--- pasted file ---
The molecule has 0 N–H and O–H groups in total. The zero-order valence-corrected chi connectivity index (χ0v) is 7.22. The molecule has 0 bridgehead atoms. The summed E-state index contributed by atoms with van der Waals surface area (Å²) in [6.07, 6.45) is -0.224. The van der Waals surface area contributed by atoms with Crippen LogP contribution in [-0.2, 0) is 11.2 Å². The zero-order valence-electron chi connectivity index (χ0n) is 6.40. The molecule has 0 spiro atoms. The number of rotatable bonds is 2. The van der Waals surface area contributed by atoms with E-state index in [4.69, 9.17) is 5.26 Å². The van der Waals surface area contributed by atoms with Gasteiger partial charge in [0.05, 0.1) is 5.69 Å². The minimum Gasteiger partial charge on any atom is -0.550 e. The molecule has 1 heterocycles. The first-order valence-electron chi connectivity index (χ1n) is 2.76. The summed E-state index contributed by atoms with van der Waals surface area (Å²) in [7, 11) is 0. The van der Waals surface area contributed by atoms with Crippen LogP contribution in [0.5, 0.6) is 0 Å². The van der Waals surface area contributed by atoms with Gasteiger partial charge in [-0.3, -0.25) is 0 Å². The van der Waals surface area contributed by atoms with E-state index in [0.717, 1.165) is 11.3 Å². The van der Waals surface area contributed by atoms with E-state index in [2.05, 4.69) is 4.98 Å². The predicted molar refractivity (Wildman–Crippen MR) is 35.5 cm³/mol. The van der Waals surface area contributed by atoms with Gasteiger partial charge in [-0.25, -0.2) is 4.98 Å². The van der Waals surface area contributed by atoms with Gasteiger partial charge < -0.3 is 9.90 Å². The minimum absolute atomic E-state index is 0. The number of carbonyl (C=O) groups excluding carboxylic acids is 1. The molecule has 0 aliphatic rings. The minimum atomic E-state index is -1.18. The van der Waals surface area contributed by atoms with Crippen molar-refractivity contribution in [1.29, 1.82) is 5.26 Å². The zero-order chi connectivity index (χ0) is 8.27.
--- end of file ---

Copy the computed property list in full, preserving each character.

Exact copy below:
The molecule has 0 N–H and O–H groups in total. The zero-order valence-corrected chi connectivity index (χ0v) is 7.22. The molecule has 0 bridgehead atoms. The summed E-state index contributed by atoms with van der Waals surface area (Å²) in [6.07, 6.45) is -0.224. The van der Waals surface area contributed by atoms with Crippen LogP contribution in [-0.2, 0) is 11.2 Å². The zero-order valence-electron chi connectivity index (χ0n) is 6.40. The molecule has 0 spiro atoms. The number of rotatable bonds is 2. The van der Waals surface area contributed by atoms with E-state index in [4.69, 9.17) is 5.26 Å². The van der Waals surface area contributed by atoms with Gasteiger partial charge in [0.05, 0.1) is 5.69 Å². The minimum Gasteiger partial charge on any atom is -0.550 e. The molecule has 1 heterocycles. The first-order valence-electron chi connectivity index (χ1n) is 2.76. The summed E-state index contributed by atoms with van der Waals surface area (Å²) in [7, 11) is 0. The van der Waals surface area contributed by atoms with Crippen LogP contribution in [0.5, 0.6) is 0 Å². The van der Waals surface area contributed by atoms with Gasteiger partial charge in [-0.3, -0.25) is 0 Å². The van der Waals surface area contributed by atoms with E-state index in [0.717, 1.165) is 11.3 Å². The van der Waals surface area contributed by atoms with E-state index in [2.05, 4.69) is 4.98 Å². The predicted molar refractivity (Wildman–Crippen MR) is 35.5 cm³/mol. The van der Waals surface area contributed by atoms with Gasteiger partial charge in [-0.25, -0.2) is 4.98 Å². The van der Waals surface area contributed by atoms with Gasteiger partial charge < -0.3 is 9.90 Å². The minimum absolute atomic E-state index is 0. The number of carbonyl (C=O) groups excluding carboxylic acids is 1. The molecule has 0 aliphatic rings. The minimum atomic E-state index is -1.18. The van der Waals surface area contributed by atoms with Crippen molar-refractivity contribution in [1.29, 1.82) is 5.26 Å². The zero-order chi connectivity index (χ0) is 8.27.